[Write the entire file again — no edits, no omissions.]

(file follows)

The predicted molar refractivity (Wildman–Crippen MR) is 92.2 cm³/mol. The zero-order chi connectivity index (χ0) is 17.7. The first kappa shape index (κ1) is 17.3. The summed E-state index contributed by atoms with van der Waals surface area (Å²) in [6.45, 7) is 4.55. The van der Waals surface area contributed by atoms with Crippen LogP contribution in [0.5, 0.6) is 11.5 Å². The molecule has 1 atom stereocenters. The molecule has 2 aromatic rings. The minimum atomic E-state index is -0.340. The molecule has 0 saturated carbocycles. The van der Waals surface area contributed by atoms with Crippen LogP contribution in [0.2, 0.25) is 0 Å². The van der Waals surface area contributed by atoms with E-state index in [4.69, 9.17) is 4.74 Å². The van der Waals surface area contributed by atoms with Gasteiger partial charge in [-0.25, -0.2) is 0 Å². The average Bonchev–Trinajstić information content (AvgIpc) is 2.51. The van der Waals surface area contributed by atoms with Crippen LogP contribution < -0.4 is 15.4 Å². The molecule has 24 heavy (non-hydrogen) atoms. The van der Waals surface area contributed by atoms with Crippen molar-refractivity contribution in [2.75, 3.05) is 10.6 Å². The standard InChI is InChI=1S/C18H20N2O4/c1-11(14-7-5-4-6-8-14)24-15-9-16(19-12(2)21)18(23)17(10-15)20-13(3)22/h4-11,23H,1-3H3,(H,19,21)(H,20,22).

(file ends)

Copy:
The predicted molar refractivity (Wildman–Crippen MR) is 92.2 cm³/mol. The zero-order chi connectivity index (χ0) is 17.7. The first kappa shape index (κ1) is 17.3. The summed E-state index contributed by atoms with van der Waals surface area (Å²) in [6.45, 7) is 4.55. The van der Waals surface area contributed by atoms with Crippen LogP contribution in [0.5, 0.6) is 11.5 Å². The molecule has 1 atom stereocenters. The molecule has 2 aromatic rings. The minimum atomic E-state index is -0.340. The molecule has 0 saturated carbocycles. The van der Waals surface area contributed by atoms with Crippen LogP contribution in [0.2, 0.25) is 0 Å². The van der Waals surface area contributed by atoms with E-state index in [4.69, 9.17) is 4.74 Å². The van der Waals surface area contributed by atoms with Gasteiger partial charge in [-0.25, -0.2) is 0 Å². The average Bonchev–Trinajstić information content (AvgIpc) is 2.51. The van der Waals surface area contributed by atoms with Crippen LogP contribution < -0.4 is 15.4 Å². The molecule has 24 heavy (non-hydrogen) atoms. The van der Waals surface area contributed by atoms with Crippen molar-refractivity contribution in [2.75, 3.05) is 10.6 Å². The standard InChI is InChI=1S/C18H20N2O4/c1-11(14-7-5-4-6-8-14)24-15-9-16(19-12(2)21)18(23)17(10-15)20-13(3)22/h4-11,23H,1-3H3,(H,19,21)(H,20,22).